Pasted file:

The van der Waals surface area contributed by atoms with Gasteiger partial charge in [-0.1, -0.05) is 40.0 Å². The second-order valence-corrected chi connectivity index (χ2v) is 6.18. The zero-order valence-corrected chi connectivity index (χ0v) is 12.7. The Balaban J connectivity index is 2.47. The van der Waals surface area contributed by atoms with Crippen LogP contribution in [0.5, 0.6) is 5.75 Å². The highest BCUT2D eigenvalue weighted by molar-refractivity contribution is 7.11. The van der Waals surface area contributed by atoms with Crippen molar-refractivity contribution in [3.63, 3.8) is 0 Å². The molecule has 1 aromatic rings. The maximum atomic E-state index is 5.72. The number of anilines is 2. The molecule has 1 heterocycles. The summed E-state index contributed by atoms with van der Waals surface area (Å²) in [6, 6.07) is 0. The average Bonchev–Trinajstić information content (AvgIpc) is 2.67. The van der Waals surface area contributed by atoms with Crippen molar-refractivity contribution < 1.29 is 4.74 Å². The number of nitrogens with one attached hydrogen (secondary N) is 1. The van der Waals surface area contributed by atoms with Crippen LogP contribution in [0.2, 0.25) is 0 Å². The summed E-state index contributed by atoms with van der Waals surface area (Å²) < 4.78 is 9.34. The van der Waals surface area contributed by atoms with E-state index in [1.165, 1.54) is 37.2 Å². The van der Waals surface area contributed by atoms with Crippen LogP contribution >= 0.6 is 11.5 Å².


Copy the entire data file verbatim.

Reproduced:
The van der Waals surface area contributed by atoms with Gasteiger partial charge in [-0.1, -0.05) is 40.0 Å². The second-order valence-corrected chi connectivity index (χ2v) is 6.18. The zero-order valence-corrected chi connectivity index (χ0v) is 12.7. The Balaban J connectivity index is 2.47. The van der Waals surface area contributed by atoms with Crippen LogP contribution in [0.5, 0.6) is 5.75 Å². The highest BCUT2D eigenvalue weighted by molar-refractivity contribution is 7.11. The van der Waals surface area contributed by atoms with Crippen molar-refractivity contribution in [3.63, 3.8) is 0 Å². The molecule has 1 aromatic rings. The maximum atomic E-state index is 5.72. The number of anilines is 2. The molecule has 1 heterocycles. The summed E-state index contributed by atoms with van der Waals surface area (Å²) in [6, 6.07) is 0. The average Bonchev–Trinajstić information content (AvgIpc) is 2.67. The van der Waals surface area contributed by atoms with Crippen molar-refractivity contribution < 1.29 is 4.74 Å². The number of nitrogens with one attached hydrogen (secondary N) is 1. The van der Waals surface area contributed by atoms with Crippen LogP contribution in [0.2, 0.25) is 0 Å². The summed E-state index contributed by atoms with van der Waals surface area (Å²) < 4.78 is 9.34. The van der Waals surface area contributed by atoms with E-state index in [1.165, 1.54) is 37.2 Å². The van der Waals surface area contributed by atoms with Crippen LogP contribution >= 0.6 is 11.5 Å².